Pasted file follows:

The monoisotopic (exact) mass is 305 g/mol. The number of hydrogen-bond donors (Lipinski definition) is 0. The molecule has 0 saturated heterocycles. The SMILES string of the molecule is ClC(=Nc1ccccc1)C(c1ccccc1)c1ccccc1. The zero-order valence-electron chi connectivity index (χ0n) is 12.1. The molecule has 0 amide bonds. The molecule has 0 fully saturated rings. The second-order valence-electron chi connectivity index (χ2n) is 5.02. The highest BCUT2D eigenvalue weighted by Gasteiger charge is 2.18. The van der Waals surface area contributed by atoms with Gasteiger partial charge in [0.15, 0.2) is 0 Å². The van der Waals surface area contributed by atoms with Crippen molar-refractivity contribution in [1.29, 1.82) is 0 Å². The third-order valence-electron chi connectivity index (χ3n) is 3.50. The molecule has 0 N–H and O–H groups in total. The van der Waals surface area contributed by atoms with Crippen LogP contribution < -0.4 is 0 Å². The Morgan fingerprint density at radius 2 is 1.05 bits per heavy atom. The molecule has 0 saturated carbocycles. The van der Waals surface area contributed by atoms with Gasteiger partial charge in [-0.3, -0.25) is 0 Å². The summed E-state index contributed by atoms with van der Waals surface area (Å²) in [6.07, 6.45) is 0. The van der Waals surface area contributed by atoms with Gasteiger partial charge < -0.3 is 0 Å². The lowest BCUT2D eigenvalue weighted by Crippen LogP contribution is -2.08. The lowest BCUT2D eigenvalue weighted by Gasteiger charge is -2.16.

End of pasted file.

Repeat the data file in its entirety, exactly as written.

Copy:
The monoisotopic (exact) mass is 305 g/mol. The number of hydrogen-bond donors (Lipinski definition) is 0. The molecule has 0 saturated heterocycles. The SMILES string of the molecule is ClC(=Nc1ccccc1)C(c1ccccc1)c1ccccc1. The zero-order valence-electron chi connectivity index (χ0n) is 12.1. The molecule has 0 amide bonds. The molecule has 0 fully saturated rings. The second-order valence-electron chi connectivity index (χ2n) is 5.02. The highest BCUT2D eigenvalue weighted by Gasteiger charge is 2.18. The van der Waals surface area contributed by atoms with Gasteiger partial charge in [0.15, 0.2) is 0 Å². The van der Waals surface area contributed by atoms with Crippen molar-refractivity contribution in [1.29, 1.82) is 0 Å². The third-order valence-electron chi connectivity index (χ3n) is 3.50. The molecule has 0 N–H and O–H groups in total. The van der Waals surface area contributed by atoms with Crippen LogP contribution < -0.4 is 0 Å². The Morgan fingerprint density at radius 2 is 1.05 bits per heavy atom. The molecule has 0 saturated carbocycles. The van der Waals surface area contributed by atoms with Gasteiger partial charge in [-0.3, -0.25) is 0 Å². The summed E-state index contributed by atoms with van der Waals surface area (Å²) in [6.07, 6.45) is 0. The van der Waals surface area contributed by atoms with Gasteiger partial charge < -0.3 is 0 Å². The lowest BCUT2D eigenvalue weighted by Crippen LogP contribution is -2.08. The lowest BCUT2D eigenvalue weighted by Gasteiger charge is -2.16.